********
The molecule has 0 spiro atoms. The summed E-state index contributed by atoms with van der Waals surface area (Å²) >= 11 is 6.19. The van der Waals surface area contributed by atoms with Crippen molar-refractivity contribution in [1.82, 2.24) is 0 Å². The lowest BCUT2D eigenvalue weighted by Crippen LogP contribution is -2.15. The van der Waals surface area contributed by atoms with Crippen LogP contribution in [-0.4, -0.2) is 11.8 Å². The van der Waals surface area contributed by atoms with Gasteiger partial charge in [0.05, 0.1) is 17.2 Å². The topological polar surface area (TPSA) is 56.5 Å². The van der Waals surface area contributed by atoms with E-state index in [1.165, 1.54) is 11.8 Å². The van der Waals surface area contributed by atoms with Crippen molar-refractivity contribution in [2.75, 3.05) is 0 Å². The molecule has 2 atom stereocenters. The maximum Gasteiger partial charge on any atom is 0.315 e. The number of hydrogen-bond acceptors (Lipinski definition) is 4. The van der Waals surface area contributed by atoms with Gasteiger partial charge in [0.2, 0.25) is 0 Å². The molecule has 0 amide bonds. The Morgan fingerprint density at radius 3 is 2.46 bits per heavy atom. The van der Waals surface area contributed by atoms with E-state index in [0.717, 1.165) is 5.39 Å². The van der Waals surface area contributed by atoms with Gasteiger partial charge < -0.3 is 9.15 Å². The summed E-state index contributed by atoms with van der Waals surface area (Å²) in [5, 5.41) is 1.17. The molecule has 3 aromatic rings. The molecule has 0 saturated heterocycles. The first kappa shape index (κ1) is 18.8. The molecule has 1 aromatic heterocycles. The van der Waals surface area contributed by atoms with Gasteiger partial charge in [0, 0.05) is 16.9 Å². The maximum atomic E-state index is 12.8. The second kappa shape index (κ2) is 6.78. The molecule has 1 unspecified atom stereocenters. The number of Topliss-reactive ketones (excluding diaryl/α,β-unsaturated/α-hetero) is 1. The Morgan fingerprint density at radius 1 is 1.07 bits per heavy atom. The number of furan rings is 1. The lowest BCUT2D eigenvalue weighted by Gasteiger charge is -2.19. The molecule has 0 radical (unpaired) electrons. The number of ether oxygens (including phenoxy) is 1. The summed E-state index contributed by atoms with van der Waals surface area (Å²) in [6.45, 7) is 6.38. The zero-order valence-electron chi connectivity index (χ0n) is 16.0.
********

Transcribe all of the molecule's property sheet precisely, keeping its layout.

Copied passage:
The molecule has 0 spiro atoms. The summed E-state index contributed by atoms with van der Waals surface area (Å²) >= 11 is 6.19. The van der Waals surface area contributed by atoms with Crippen molar-refractivity contribution in [1.82, 2.24) is 0 Å². The lowest BCUT2D eigenvalue weighted by Crippen LogP contribution is -2.15. The van der Waals surface area contributed by atoms with Crippen LogP contribution in [-0.4, -0.2) is 11.8 Å². The van der Waals surface area contributed by atoms with Gasteiger partial charge in [0.05, 0.1) is 17.2 Å². The topological polar surface area (TPSA) is 56.5 Å². The van der Waals surface area contributed by atoms with E-state index in [1.165, 1.54) is 11.8 Å². The van der Waals surface area contributed by atoms with Crippen molar-refractivity contribution in [2.75, 3.05) is 0 Å². The molecule has 2 atom stereocenters. The maximum Gasteiger partial charge on any atom is 0.315 e. The number of hydrogen-bond acceptors (Lipinski definition) is 4. The van der Waals surface area contributed by atoms with Gasteiger partial charge in [0.2, 0.25) is 0 Å². The molecule has 0 amide bonds. The Morgan fingerprint density at radius 3 is 2.46 bits per heavy atom. The van der Waals surface area contributed by atoms with E-state index in [0.717, 1.165) is 5.39 Å². The van der Waals surface area contributed by atoms with Gasteiger partial charge < -0.3 is 9.15 Å². The summed E-state index contributed by atoms with van der Waals surface area (Å²) in [5, 5.41) is 1.17. The molecule has 3 aromatic rings. The molecule has 0 saturated heterocycles. The first kappa shape index (κ1) is 18.8. The molecule has 1 aromatic heterocycles. The van der Waals surface area contributed by atoms with Gasteiger partial charge in [0, 0.05) is 16.9 Å². The maximum atomic E-state index is 12.8. The second kappa shape index (κ2) is 6.78. The molecule has 1 unspecified atom stereocenters. The number of Topliss-reactive ketones (excluding diaryl/α,β-unsaturated/α-hetero) is 1. The Morgan fingerprint density at radius 1 is 1.07 bits per heavy atom. The number of furan rings is 1. The lowest BCUT2D eigenvalue weighted by Gasteiger charge is -2.19. The molecule has 0 radical (unpaired) electrons. The number of ether oxygens (including phenoxy) is 1. The summed E-state index contributed by atoms with van der Waals surface area (Å²) in [6.45, 7) is 6.38. The zero-order valence-electron chi connectivity index (χ0n) is 16.0.